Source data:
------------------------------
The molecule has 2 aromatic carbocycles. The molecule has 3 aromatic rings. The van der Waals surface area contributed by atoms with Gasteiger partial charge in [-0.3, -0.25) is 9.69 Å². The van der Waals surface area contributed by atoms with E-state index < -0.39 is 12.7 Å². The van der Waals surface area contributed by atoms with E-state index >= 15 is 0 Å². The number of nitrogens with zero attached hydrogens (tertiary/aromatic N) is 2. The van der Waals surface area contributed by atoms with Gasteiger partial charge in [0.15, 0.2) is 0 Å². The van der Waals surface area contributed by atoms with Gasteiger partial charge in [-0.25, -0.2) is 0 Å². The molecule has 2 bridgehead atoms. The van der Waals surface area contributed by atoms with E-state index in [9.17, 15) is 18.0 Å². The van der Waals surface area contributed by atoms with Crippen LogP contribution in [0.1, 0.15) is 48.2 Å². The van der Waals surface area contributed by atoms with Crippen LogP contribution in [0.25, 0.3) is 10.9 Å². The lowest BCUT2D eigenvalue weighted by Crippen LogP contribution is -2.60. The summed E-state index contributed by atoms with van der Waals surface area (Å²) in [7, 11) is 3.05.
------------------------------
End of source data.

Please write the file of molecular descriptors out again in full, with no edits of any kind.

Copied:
The molecule has 2 aromatic carbocycles. The molecule has 3 aromatic rings. The van der Waals surface area contributed by atoms with Gasteiger partial charge in [-0.3, -0.25) is 9.69 Å². The van der Waals surface area contributed by atoms with E-state index < -0.39 is 12.7 Å². The van der Waals surface area contributed by atoms with E-state index >= 15 is 0 Å². The number of nitrogens with zero attached hydrogens (tertiary/aromatic N) is 2. The van der Waals surface area contributed by atoms with Gasteiger partial charge in [0.15, 0.2) is 0 Å². The van der Waals surface area contributed by atoms with Gasteiger partial charge in [-0.25, -0.2) is 0 Å². The molecule has 2 bridgehead atoms. The van der Waals surface area contributed by atoms with E-state index in [9.17, 15) is 18.0 Å². The van der Waals surface area contributed by atoms with Crippen LogP contribution in [0.1, 0.15) is 48.2 Å². The van der Waals surface area contributed by atoms with Crippen LogP contribution in [0.25, 0.3) is 10.9 Å². The lowest BCUT2D eigenvalue weighted by Crippen LogP contribution is -2.60. The summed E-state index contributed by atoms with van der Waals surface area (Å²) in [7, 11) is 3.05.